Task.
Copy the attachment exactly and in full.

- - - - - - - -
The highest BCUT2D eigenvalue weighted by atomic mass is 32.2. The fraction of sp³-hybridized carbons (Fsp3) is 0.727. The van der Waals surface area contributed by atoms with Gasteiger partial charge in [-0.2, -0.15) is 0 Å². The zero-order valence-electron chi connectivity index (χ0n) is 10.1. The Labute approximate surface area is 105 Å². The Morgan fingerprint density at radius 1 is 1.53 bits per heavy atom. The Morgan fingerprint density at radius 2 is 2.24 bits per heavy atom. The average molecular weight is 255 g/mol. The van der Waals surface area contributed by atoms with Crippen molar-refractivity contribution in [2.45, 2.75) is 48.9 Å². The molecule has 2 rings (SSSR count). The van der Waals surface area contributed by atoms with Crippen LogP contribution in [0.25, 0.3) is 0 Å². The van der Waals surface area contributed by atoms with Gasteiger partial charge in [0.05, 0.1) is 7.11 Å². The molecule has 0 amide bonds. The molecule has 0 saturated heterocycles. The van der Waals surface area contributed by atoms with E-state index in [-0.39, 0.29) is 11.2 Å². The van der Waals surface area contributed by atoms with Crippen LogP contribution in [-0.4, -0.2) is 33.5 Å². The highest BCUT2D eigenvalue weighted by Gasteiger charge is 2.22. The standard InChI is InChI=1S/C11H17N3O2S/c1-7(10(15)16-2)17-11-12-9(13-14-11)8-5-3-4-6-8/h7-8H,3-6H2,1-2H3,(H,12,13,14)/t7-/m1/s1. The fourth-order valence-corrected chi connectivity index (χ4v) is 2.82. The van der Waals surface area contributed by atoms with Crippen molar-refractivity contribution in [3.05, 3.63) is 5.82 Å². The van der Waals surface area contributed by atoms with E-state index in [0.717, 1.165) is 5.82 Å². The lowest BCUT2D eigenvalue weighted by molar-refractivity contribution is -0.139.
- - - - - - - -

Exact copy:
The highest BCUT2D eigenvalue weighted by atomic mass is 32.2. The fraction of sp³-hybridized carbons (Fsp3) is 0.727. The van der Waals surface area contributed by atoms with Gasteiger partial charge in [-0.2, -0.15) is 0 Å². The zero-order valence-electron chi connectivity index (χ0n) is 10.1. The Labute approximate surface area is 105 Å². The Morgan fingerprint density at radius 1 is 1.53 bits per heavy atom. The Morgan fingerprint density at radius 2 is 2.24 bits per heavy atom. The average molecular weight is 255 g/mol. The van der Waals surface area contributed by atoms with Crippen molar-refractivity contribution in [2.45, 2.75) is 48.9 Å². The molecule has 2 rings (SSSR count). The van der Waals surface area contributed by atoms with Crippen LogP contribution in [0.25, 0.3) is 0 Å². The van der Waals surface area contributed by atoms with Gasteiger partial charge in [0.05, 0.1) is 7.11 Å². The molecule has 0 amide bonds. The molecule has 0 saturated heterocycles. The van der Waals surface area contributed by atoms with E-state index in [-0.39, 0.29) is 11.2 Å². The van der Waals surface area contributed by atoms with Crippen LogP contribution in [-0.4, -0.2) is 33.5 Å². The highest BCUT2D eigenvalue weighted by Gasteiger charge is 2.22. The standard InChI is InChI=1S/C11H17N3O2S/c1-7(10(15)16-2)17-11-12-9(13-14-11)8-5-3-4-6-8/h7-8H,3-6H2,1-2H3,(H,12,13,14)/t7-/m1/s1. The fourth-order valence-corrected chi connectivity index (χ4v) is 2.82. The van der Waals surface area contributed by atoms with Crippen molar-refractivity contribution in [3.05, 3.63) is 5.82 Å². The van der Waals surface area contributed by atoms with E-state index in [0.717, 1.165) is 5.82 Å². The lowest BCUT2D eigenvalue weighted by molar-refractivity contribution is -0.139.